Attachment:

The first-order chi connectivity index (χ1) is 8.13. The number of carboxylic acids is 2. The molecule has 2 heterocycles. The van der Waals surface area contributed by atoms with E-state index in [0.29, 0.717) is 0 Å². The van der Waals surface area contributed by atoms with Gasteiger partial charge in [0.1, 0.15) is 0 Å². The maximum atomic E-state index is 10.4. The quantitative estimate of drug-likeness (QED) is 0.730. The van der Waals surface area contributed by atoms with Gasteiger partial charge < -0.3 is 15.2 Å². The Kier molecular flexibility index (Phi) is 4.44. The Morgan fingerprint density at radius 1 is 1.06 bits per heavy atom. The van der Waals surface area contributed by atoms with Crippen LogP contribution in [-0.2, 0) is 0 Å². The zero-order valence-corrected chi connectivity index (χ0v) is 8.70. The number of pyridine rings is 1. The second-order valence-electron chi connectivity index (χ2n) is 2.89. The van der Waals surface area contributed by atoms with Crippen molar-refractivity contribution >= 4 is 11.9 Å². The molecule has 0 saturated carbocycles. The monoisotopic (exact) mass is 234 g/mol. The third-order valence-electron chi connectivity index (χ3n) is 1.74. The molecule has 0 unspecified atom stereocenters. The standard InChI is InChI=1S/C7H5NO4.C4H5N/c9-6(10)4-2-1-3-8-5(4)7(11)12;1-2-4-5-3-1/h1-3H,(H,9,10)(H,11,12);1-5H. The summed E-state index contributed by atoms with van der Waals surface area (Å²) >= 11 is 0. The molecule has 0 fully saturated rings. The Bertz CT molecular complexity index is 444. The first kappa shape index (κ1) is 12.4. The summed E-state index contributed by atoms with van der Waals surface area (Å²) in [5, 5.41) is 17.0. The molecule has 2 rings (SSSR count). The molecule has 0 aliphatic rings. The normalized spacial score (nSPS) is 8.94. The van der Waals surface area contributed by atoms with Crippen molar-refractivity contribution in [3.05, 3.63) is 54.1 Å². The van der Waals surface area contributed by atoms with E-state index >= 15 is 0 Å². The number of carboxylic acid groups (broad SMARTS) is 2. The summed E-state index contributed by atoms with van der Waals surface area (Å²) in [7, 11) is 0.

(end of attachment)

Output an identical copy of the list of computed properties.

The first-order chi connectivity index (χ1) is 8.13. The number of carboxylic acids is 2. The molecule has 2 heterocycles. The van der Waals surface area contributed by atoms with E-state index in [0.29, 0.717) is 0 Å². The van der Waals surface area contributed by atoms with Gasteiger partial charge in [0.1, 0.15) is 0 Å². The maximum atomic E-state index is 10.4. The quantitative estimate of drug-likeness (QED) is 0.730. The van der Waals surface area contributed by atoms with Gasteiger partial charge < -0.3 is 15.2 Å². The Kier molecular flexibility index (Phi) is 4.44. The Morgan fingerprint density at radius 1 is 1.06 bits per heavy atom. The van der Waals surface area contributed by atoms with Crippen LogP contribution in [-0.2, 0) is 0 Å². The zero-order valence-corrected chi connectivity index (χ0v) is 8.70. The number of pyridine rings is 1. The second-order valence-electron chi connectivity index (χ2n) is 2.89. The van der Waals surface area contributed by atoms with Crippen molar-refractivity contribution >= 4 is 11.9 Å². The molecule has 0 saturated carbocycles. The monoisotopic (exact) mass is 234 g/mol. The third-order valence-electron chi connectivity index (χ3n) is 1.74. The molecule has 0 unspecified atom stereocenters. The standard InChI is InChI=1S/C7H5NO4.C4H5N/c9-6(10)4-2-1-3-8-5(4)7(11)12;1-2-4-5-3-1/h1-3H,(H,9,10)(H,11,12);1-5H. The summed E-state index contributed by atoms with van der Waals surface area (Å²) >= 11 is 0. The molecule has 0 fully saturated rings. The Bertz CT molecular complexity index is 444. The first kappa shape index (κ1) is 12.4. The summed E-state index contributed by atoms with van der Waals surface area (Å²) in [5, 5.41) is 17.0. The molecule has 2 rings (SSSR count). The molecule has 0 aliphatic rings. The normalized spacial score (nSPS) is 8.94. The van der Waals surface area contributed by atoms with Crippen molar-refractivity contribution in [3.05, 3.63) is 54.1 Å². The van der Waals surface area contributed by atoms with E-state index >= 15 is 0 Å². The number of carboxylic acid groups (broad SMARTS) is 2. The summed E-state index contributed by atoms with van der Waals surface area (Å²) in [7, 11) is 0.